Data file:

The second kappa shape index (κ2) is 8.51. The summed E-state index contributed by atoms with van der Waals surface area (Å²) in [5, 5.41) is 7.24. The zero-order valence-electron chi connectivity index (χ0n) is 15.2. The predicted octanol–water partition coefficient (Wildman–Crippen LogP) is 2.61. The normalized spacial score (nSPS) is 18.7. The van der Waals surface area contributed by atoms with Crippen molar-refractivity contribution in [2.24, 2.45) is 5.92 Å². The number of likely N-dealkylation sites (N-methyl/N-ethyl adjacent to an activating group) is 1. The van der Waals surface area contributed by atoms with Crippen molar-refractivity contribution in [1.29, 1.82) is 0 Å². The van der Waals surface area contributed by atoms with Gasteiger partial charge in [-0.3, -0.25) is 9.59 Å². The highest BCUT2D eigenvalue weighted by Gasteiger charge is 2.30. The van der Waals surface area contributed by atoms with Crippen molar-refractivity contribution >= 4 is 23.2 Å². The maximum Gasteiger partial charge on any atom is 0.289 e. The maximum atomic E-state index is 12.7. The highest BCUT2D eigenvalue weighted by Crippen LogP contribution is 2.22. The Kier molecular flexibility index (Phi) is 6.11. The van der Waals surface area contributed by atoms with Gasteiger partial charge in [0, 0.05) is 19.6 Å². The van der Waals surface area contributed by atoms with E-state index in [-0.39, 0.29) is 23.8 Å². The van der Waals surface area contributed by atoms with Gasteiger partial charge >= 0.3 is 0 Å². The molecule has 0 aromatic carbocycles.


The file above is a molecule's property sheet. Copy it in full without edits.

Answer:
The second kappa shape index (κ2) is 8.51. The summed E-state index contributed by atoms with van der Waals surface area (Å²) in [5, 5.41) is 7.24. The zero-order valence-electron chi connectivity index (χ0n) is 15.2. The predicted octanol–water partition coefficient (Wildman–Crippen LogP) is 2.61. The normalized spacial score (nSPS) is 18.7. The van der Waals surface area contributed by atoms with Crippen molar-refractivity contribution in [2.24, 2.45) is 5.92 Å². The number of likely N-dealkylation sites (N-methyl/N-ethyl adjacent to an activating group) is 1. The van der Waals surface area contributed by atoms with Crippen molar-refractivity contribution in [1.29, 1.82) is 0 Å². The van der Waals surface area contributed by atoms with Gasteiger partial charge in [-0.3, -0.25) is 9.59 Å². The highest BCUT2D eigenvalue weighted by Gasteiger charge is 2.30. The van der Waals surface area contributed by atoms with Crippen molar-refractivity contribution >= 4 is 23.2 Å². The maximum Gasteiger partial charge on any atom is 0.289 e. The maximum atomic E-state index is 12.7. The highest BCUT2D eigenvalue weighted by Crippen LogP contribution is 2.22. The Kier molecular flexibility index (Phi) is 6.11. The van der Waals surface area contributed by atoms with Gasteiger partial charge in [0, 0.05) is 19.6 Å². The van der Waals surface area contributed by atoms with E-state index in [-0.39, 0.29) is 23.8 Å². The van der Waals surface area contributed by atoms with Gasteiger partial charge >= 0.3 is 0 Å². The molecule has 0 aromatic carbocycles.